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Saturday, November 03, 2012

Maybe they ought to reconsider Bieberman

Shavua tov, a good week to everyone.

A poll that came out on Friday shows that the new 'Beiberman' merger (Binyamin Netanyahu's Likud with Avigdor Lieberman's Yisrael Beiteinu) is equal to less than the sum of its parts. Maybe they should reconsider.
The united Likud-Yisrael Beytenu list will get 37 seats in the 19th Knesset, five fewer than the two parties currently have, a poll conducted by Smith Research for The Jerusalem Post reported on Thursday.
One week after the Likud and Yisrael Beytenu decided to merge their Knesset candidates lists, ahead of the January 22 election, many of their voters have moved to other parties. Four of their seats would go to Labor, which the poll says would grow from 13 seats in the present Knesset to a total of 22 in the next one.
The survey of 500 respondents, representing a statistical sample of the adult Israeli population, showed the migration of seats from Likud Beytenu to Labor brings the Right bloc to 64 seats, four fewer than in a Smith/Jerusalem Post poll from mid-October.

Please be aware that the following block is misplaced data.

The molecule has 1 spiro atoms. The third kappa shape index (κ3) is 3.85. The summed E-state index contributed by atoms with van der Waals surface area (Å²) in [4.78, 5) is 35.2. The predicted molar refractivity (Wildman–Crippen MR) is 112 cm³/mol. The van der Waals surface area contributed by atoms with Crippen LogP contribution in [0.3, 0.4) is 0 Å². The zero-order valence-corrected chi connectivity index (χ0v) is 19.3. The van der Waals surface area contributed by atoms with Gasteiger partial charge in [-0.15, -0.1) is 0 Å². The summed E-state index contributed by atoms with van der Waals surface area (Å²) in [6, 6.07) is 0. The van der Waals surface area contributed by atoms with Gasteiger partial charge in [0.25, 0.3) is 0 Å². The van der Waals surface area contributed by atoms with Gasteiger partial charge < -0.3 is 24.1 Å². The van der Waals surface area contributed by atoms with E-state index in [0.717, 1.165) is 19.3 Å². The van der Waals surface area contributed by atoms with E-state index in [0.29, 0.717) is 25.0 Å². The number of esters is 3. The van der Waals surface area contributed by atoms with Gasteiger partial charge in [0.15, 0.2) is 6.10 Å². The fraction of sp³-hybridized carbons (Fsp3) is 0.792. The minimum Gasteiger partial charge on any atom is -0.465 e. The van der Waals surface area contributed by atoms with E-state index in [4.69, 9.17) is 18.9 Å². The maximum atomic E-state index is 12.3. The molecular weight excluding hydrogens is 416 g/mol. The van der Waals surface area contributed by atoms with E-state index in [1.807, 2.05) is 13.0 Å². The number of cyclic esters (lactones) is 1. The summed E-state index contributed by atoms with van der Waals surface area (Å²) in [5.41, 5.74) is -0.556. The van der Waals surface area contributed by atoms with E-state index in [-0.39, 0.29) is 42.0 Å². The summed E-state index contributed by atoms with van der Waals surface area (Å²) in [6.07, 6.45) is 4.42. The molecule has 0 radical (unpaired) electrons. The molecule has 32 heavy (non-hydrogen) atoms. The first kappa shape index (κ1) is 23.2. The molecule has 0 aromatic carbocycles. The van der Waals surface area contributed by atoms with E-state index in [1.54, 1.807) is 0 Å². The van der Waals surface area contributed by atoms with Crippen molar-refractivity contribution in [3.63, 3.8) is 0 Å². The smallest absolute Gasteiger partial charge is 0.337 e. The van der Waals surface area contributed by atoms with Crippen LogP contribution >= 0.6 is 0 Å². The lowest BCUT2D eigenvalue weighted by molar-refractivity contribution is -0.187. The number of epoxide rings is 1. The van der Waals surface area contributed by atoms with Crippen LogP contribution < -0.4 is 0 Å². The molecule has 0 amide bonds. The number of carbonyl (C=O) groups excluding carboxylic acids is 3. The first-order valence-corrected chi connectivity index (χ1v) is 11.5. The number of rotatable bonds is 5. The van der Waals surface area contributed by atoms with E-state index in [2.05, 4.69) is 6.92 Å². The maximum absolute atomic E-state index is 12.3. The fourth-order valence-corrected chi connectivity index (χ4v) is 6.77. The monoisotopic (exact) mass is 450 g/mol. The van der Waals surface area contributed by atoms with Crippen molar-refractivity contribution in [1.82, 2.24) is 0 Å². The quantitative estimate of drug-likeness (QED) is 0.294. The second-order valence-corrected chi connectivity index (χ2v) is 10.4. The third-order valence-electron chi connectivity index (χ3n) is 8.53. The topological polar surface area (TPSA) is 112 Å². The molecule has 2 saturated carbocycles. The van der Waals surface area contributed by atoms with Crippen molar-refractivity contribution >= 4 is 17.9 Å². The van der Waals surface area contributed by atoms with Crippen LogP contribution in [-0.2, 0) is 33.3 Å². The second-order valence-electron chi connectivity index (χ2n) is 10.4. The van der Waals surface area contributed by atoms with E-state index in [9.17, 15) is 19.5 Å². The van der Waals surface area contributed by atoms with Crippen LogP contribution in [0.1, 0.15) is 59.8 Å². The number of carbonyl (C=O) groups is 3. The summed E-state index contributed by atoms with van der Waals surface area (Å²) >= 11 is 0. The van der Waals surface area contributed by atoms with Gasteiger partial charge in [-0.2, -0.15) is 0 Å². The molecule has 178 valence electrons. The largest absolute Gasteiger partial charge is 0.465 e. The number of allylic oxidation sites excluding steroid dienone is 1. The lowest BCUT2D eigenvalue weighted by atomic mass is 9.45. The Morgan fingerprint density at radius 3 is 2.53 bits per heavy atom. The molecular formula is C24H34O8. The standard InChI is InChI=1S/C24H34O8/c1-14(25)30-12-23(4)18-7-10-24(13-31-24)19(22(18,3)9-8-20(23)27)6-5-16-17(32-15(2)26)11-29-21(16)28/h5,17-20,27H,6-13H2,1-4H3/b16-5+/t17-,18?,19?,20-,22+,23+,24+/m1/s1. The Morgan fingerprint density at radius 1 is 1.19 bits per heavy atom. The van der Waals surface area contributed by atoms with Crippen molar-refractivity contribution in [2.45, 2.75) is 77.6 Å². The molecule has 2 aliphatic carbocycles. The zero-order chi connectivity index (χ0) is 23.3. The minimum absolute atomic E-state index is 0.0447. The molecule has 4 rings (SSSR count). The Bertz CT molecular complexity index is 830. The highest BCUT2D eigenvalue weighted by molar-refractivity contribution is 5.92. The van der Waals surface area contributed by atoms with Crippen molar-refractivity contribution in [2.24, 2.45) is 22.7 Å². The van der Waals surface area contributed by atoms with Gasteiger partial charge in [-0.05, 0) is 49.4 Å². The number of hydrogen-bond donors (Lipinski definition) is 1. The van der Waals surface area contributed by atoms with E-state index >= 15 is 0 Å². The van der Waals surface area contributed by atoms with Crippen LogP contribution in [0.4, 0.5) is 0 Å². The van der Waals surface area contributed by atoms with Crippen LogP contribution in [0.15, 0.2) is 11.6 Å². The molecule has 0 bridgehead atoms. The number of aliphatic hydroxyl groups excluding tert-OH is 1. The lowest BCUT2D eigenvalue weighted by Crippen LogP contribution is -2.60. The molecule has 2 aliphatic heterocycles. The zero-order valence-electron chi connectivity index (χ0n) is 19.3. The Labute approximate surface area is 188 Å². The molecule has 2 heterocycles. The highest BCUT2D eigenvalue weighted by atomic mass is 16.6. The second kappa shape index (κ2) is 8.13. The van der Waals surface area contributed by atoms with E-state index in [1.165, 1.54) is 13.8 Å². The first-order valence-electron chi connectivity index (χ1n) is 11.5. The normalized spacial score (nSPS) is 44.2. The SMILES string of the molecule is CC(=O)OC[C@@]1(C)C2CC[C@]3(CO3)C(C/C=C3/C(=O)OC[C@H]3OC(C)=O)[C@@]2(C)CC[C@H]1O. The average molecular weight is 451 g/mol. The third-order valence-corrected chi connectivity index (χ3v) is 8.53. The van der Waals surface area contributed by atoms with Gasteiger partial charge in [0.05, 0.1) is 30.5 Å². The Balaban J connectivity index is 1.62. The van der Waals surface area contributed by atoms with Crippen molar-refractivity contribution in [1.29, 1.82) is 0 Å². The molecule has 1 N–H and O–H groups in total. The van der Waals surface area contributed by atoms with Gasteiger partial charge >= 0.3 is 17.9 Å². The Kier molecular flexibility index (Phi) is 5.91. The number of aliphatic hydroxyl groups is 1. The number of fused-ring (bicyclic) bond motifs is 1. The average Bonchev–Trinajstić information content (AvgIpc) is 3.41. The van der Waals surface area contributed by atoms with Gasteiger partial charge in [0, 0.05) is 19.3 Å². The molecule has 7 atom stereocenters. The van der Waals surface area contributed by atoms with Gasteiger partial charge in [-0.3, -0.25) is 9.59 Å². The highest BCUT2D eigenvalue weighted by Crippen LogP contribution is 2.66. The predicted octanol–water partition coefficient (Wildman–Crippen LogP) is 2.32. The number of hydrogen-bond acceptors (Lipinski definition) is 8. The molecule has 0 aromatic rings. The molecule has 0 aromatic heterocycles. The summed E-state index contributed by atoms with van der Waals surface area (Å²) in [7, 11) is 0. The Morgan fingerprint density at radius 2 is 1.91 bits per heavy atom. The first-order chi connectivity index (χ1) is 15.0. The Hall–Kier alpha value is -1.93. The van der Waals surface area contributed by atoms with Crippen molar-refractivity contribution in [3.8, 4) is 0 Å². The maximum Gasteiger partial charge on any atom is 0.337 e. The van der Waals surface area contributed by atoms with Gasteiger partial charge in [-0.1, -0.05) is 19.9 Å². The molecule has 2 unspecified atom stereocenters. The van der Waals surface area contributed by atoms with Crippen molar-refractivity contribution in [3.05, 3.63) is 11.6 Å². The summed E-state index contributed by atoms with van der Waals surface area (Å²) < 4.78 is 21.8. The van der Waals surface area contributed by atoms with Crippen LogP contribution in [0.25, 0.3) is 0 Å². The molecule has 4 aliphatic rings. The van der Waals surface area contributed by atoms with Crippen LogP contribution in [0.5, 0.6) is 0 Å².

The new poll had a margin of error of 4.5 percentage points.
The fifth seat the joint Likud-Yisrael Beytenu list would lose goes to Shas, which would get 12 seats if the election were held now.
Okay.... For those who are puzzled, please allow me to explain. Yisrael Beiteinu is to the Right on foreign policy and to the  Left on certain issues of domestic policy, most notably anything having to do with religion, since many of their voters are from the Former Soviet Union and have 'questionable' religious status. Many of those people would likely be uncomfortable with the Likud's foreign policy, which tends to be further to the Right (one of the motivations for Netanyahu doing the merger is to try to keep his party from drifting further Right).

Shas' gain is likely from the Likud itself, since the Likud has a substantial religious component that would not be comfortable voting for Lieberman.
According to The Jerusalem Post poll, the third-largest party in the 19th Knesset would be Yair Lapid’s Yesh Atid, with 13 seats. Kadima would drop from 28 MKs to three, and Meretz would grow from three to five.
In other words, many Kadima voters are fleeing from a sinking, unprincipled party to another unprincipled party.
United Torah Judaism would gain one seat, rising to six.
Now there's one I don't understand. They represent the fastest growing element of our population.
A joint national-religious list of National Union and Habayit Hayehudi would have nine MKs in the next Knesset, a gain of two.
If they can ever agree on one. Don't hold your breath.
Defense Minister Ehud Barak’s Independence Party would not pass the 2% election threshold.
Look for Bibi to try to make him part of Likud and protect him with a high slot. 

More here.

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1 Comments:

At 9:13 PM, Blogger Shy Guy said...

It is incorrect to say that Lieberman is "to the right" on foreign policy.

Read Caroline Glick from 6 years ago. Lieberman has not changed.

 

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